My research followed on from this enquiry, and I began to look at the Red Cross online archive to find women VADs serving in Newcastle. There were two VAD auxiliary hospitals during the war, 10/ Northumberland V.A., Pendower and St. John Ambulance Brigade Hospital in Kensington Terrace, located near the Hancock museum and Newcastle University Robinson Library. The Royal Victoria Infirmary provided training for VAD nurses, and are depicted here in the staff photo of the 1st Northern General hospital wearing the Red Cross on their uniforms in 1916.
I was able to find the VAD cards for nurses serving in Newcastle during the war, including Miss Elizabeth Alice Burdon and Miss Hilda Carnes, who both served in VAD auxiliary hospitals, as well as Miss Phyllis Cromwell who served as a cook. From looking at the VAD cards it became clear that the majority of women employed in the Red Cross VAD hospitals in Newcastle during the war were single, suggesting that the wartime role of women in Newcastle was largely dependent of marital and familial status and obligations.
Single women, such as Ruth Dodds, often undertook wartime work in factories, becoming ‘munitionettes’. Ruth worked in Armstrong’s Munitions factory in Newcastle and spoke of her work with excitement. It is clear that women were encouraged to retain their femininity while undertaking masculine positions of wartime work with their munitions overalls from Fenwick’s being “both pretty and useful”.
My research into Armstrong’s Factory and women workers led me to consulting J. Bath’s book, Great War Britain Tyneside: Remembering 1914-18. Bath emphasizes the communities created by the wartime necessity of employing women. ‘Armstrong’s opened a large canteen specifically for the women workers. Special social clubs were formed for the women themselves… which provided light refreshments, music, reading, games’. Bath also alludes to the role of cinemas in wartime Newcastle; Going to the cinema offered escapism from war, especially for ‘women and children, who were generally not welcomed in the pub… Many families routinely went every week, enjoying a touch of escapism in a bleak time. Newcastle alone had thirty cinemas in 1914’.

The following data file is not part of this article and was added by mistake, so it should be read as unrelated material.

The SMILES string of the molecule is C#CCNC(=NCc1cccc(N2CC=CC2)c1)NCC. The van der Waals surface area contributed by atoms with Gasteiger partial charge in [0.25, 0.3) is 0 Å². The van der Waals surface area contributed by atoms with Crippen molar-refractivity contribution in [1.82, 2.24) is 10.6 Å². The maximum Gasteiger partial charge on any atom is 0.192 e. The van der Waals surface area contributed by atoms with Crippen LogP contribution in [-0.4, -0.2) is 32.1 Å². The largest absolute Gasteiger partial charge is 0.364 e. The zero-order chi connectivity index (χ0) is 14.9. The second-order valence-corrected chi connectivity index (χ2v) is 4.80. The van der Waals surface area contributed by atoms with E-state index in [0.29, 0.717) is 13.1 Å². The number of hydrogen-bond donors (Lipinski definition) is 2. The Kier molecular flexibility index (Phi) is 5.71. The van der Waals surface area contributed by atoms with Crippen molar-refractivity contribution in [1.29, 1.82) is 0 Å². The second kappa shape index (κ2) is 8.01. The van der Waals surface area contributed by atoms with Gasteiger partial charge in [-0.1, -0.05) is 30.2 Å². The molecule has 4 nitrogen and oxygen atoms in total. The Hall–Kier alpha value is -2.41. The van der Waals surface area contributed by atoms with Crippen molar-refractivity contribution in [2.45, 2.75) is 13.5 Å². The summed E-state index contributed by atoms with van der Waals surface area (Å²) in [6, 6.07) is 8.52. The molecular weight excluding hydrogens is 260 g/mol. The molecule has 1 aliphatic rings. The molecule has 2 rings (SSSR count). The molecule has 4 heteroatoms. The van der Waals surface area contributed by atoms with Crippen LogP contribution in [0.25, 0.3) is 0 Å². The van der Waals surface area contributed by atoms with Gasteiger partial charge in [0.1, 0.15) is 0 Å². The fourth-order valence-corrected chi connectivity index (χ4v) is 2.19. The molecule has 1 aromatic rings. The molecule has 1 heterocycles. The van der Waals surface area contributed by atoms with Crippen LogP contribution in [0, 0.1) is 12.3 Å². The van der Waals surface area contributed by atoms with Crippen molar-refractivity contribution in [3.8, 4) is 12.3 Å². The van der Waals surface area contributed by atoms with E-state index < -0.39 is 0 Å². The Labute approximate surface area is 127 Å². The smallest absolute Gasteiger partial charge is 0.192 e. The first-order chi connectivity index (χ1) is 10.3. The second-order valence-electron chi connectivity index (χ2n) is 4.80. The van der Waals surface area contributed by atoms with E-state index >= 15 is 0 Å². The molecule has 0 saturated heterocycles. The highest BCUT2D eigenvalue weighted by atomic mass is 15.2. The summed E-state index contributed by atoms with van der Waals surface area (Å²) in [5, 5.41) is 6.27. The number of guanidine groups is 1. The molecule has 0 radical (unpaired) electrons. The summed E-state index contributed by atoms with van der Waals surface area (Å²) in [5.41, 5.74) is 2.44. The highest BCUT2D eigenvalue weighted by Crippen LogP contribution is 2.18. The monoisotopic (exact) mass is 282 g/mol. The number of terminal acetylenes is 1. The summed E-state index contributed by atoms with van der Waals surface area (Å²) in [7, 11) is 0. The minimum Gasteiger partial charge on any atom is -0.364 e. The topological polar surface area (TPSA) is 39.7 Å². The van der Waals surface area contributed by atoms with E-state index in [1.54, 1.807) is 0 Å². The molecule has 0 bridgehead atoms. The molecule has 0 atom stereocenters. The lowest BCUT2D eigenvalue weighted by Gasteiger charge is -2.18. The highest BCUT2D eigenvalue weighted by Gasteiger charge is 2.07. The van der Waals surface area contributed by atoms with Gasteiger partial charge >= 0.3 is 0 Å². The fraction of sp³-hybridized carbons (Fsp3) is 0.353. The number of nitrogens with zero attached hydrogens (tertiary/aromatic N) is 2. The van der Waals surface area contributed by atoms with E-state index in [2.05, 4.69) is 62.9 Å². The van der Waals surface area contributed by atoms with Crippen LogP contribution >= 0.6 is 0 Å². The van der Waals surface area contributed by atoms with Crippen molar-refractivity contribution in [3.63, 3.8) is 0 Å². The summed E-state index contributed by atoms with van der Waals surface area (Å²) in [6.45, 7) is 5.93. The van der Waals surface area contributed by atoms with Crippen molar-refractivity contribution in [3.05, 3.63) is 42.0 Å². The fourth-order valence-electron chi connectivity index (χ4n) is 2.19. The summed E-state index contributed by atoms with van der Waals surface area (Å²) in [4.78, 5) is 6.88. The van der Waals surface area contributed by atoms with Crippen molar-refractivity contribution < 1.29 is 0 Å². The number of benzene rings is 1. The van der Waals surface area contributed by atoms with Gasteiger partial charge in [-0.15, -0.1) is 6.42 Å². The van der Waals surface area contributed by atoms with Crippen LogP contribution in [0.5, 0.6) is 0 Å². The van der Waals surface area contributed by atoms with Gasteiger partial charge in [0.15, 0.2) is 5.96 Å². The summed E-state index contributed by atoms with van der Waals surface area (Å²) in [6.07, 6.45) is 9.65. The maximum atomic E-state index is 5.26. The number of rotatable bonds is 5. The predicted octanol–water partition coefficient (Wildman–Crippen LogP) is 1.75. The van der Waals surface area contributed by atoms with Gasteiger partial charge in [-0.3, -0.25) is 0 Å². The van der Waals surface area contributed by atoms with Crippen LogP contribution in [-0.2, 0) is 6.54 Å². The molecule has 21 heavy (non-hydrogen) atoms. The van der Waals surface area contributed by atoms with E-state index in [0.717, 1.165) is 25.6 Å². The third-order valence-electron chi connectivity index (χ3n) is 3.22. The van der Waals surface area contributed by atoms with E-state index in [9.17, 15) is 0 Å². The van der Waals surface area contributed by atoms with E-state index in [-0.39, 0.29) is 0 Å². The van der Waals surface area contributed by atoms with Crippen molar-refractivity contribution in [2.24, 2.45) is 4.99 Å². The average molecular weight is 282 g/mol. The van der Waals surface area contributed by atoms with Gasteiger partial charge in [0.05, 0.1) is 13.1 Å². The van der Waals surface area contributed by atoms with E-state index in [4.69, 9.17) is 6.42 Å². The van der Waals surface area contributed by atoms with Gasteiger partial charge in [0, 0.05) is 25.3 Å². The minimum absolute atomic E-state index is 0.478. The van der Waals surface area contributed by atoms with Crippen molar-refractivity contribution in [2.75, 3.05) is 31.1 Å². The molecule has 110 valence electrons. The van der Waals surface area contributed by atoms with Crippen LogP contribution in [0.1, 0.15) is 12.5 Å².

My research also focused on female activism in Newcastle during the First World War. In D. Thom’s Nice Girls and Rude Girls: Women Workers in World War I, evidence of activism in Armstrong’s factory as a result of the employment of women workers necessitated by the circumstances of war can be found. Armstrong munitionettes took part in ‘the tea-break strike’ which developed into a strike for female workshop representation, ultimately gaining union organisation and recognition. That the circumstances of wartime gave women a stage for political activism is also evident in the actions of Dr Ethel Williams. In N. Todd’s article ‘Ethel Williams: medical and suffrage pioneer’, we see that the Williams took her stand against the war during her time as secretary of the Newcastle Workers’ and Soldiers’ Council, hiring Newcastle town hall for holding anti-war meetings to express solidarity with the February 1917 revolution in Russia.
From my research, I can conclude that the role of women in Newcastle during the First World War encompassed several positions depending on familial responsibilities, ranging from political activism, work in munitions factories, nursing as well as supporting and maintaining the morale of the home front.